Saturday, November 14, 2009


November 5, 2009

In one sense, it's all about sex. In another, it's not about sex at all.
On October 20, Cardinal William Levada, prefect of the Vatican's Congregation for the Doctrine of the Faith, announced that the Roman Catholic Church would provide a unique home for Anglican converts, a "personal ordinariate" — in effect, a separate "Anglican rite" similar to the Catholic Eastern rites, allowing them to retain their own liturgical practices, parish structures, and married clergy. They would, of course, be obliged to accept the totality of Catholic doctrine and recognize the pope as their chief shepherd.
Cardinal Levada explained that this initiative had come in response to requests by traditionalist Anglican groups to enter the Catholic Church while "preserving elements of their distinctive Anglican spiritual patrimony."
Though he did not mention it, the principal reason for the traditionalists' movement to Rome is their objection to the Anglican Church's ordination of women as priests and bishops. To many both inside and outside the Anglican Communion, this seems like just another example of misogyny, and in some cases it probably is. But underlying the controversy is a significant theological issue: the role of tradition in the Christian faith.
If many Anglicans turn to Rome, it will not be the first time. In 1845, Anglican clergyman John Henry Newman converted to Catholicism. For over a decade, he and a group of other theologians at Oxford University had undertaken a systematic study of the traditions of the Christian churches. Examining the writings of the early Fathers, they concluded that the Roman and Orthodox churches had maintained an unbroken link with the ancient Church in doctrine and liturgical practice. They came to believe, as Newman put it, that Catholicism in its broad sense was "a real religion — not a mere opinion" as he found so much of Anglican preaching and theology to be, "but an external objective substantive creed and worship."
Through their publications and preaching, these first "Anglo-Catholics" encouraged their church to reject the Protestant evangelical model dominant since Elizabethan times and reshape it on the orthodox model, following its traditions of belief, hierarchical structure, and ritualized worship while retaining its independence and distinctive features such as the Book of Common Prayer and married clergy.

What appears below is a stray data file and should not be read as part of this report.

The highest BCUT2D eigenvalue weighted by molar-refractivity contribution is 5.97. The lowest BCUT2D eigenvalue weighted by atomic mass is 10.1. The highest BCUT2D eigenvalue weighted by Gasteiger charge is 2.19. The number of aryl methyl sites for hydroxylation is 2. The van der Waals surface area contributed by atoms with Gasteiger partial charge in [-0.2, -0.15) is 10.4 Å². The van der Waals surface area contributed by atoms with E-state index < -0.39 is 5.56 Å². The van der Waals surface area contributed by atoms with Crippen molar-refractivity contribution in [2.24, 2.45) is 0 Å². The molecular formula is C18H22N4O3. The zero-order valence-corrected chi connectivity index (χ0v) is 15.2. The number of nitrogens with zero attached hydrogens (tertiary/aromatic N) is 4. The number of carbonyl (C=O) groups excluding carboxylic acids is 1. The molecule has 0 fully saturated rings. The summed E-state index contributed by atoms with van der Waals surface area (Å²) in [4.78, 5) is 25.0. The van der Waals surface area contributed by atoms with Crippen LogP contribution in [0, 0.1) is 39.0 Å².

This "Oxford Movement," as it came to be called, faced vociferous opposition from the established Church of England, forcing Newman and many of his colleagues reluctantly to abandon it and be received by Rome.
The conversions continued for well over a century, mostly among intellectuals, and for similar reasons as Newman's. G. K. Chesterton embraced Catholicism in 1922 at age 48, asserting that it was the only "creed that could not be satisfied with a truth, but only with the Truth, which is made of a million such truths and yet is one." Graham Greene, many of whose novels are extended meditations on the paradox of saintly sinners, converted at the behest of his wife and rarely practiced the faith, but was "convinced by specific arguments in the probability of its creed."
In America, Thomas Merton, who was baptized a Catholic while a grad student at Columbia in the 1930's and then became a Trappist monk, wrote about his initial contact with Catholicism in his autobiography, The Seven Storey Mountain: "How clear and solid the doctrine was: ... you felt the full force not only of Scripture but of centuries of a unified and continuous and consistent tradition."
It was this "Catholic Synthesis," a comprehensive worldview that integrated faith and reason, history and contemporaneity, that attracted these thinkers troubled by a purposeless, fragmented modernity.
James Joyce, who gave up on Catholicism in his youth, ironically summarized this attraction in his autobiographical novel, Portrait of the Artist as a Young Man. When Stephen Dedalus, tormented by religious doubt, is asked by his friend Cranley if he was thinking of becoming a Protestant, he replies: "I said that I had lost the faith, not that I had lost self- respect. What kind of liberation would that be to forsake an absurdity which is logical and coherent and to embrace one which is illogical and incoherent?"
Those Anglicans seeking union with Rome today come with convictions much like Newman's — that the traditions of the Church rank alongside Scripture as windows to God's revelation. The male clergy is part of that tradition.
However, there is another aspect of Newman's thought that eventually may come into play: that the tradition is not static but develops, and that the development is articulated by the Church's bishops gathered in ecumenical council. There may well be some traditionalist Anglicans, soon to align with Rome, who desire the ordination of women but believe that it must be accomplished collegially, as every other clarification of doctrine has been since apostolic times.
The infusion of Anglo-Catholics into the Roman Church may hasten a doctrinal development among Catholics and Orthodox that is long overdue.
And of this, Newman would surely be proud.